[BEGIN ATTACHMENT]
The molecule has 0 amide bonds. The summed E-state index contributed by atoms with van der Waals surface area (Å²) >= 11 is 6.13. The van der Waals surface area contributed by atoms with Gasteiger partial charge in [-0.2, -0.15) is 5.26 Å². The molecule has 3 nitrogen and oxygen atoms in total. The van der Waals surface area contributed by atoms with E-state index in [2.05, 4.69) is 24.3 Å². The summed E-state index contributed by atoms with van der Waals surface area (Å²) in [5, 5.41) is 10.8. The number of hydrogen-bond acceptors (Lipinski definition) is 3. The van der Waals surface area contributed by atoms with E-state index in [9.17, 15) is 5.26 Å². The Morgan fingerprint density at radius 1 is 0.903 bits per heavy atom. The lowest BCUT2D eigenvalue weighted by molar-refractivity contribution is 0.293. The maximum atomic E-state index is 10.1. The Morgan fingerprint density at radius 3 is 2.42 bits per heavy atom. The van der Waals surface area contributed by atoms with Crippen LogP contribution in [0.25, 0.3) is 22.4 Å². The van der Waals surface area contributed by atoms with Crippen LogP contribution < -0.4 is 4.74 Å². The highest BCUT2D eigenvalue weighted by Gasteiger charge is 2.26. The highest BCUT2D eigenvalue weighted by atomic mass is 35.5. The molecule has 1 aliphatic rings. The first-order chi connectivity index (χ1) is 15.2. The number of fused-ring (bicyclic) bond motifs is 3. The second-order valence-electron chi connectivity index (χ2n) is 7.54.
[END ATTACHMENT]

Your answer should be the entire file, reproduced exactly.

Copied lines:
The molecule has 0 amide bonds. The summed E-state index contributed by atoms with van der Waals surface area (Å²) >= 11 is 6.13. The van der Waals surface area contributed by atoms with Gasteiger partial charge in [-0.2, -0.15) is 5.26 Å². The molecule has 3 nitrogen and oxygen atoms in total. The van der Waals surface area contributed by atoms with E-state index in [2.05, 4.69) is 24.3 Å². The summed E-state index contributed by atoms with van der Waals surface area (Å²) in [5, 5.41) is 10.8. The number of hydrogen-bond acceptors (Lipinski definition) is 3. The van der Waals surface area contributed by atoms with E-state index in [9.17, 15) is 5.26 Å². The Morgan fingerprint density at radius 1 is 0.903 bits per heavy atom. The lowest BCUT2D eigenvalue weighted by molar-refractivity contribution is 0.293. The maximum atomic E-state index is 10.1. The Morgan fingerprint density at radius 3 is 2.42 bits per heavy atom. The van der Waals surface area contributed by atoms with Crippen LogP contribution in [0.25, 0.3) is 22.4 Å². The van der Waals surface area contributed by atoms with Crippen LogP contribution < -0.4 is 4.74 Å². The highest BCUT2D eigenvalue weighted by Gasteiger charge is 2.26. The highest BCUT2D eigenvalue weighted by atomic mass is 35.5. The molecule has 1 aliphatic rings. The first-order chi connectivity index (χ1) is 15.2. The number of fused-ring (bicyclic) bond motifs is 3. The second-order valence-electron chi connectivity index (χ2n) is 7.54.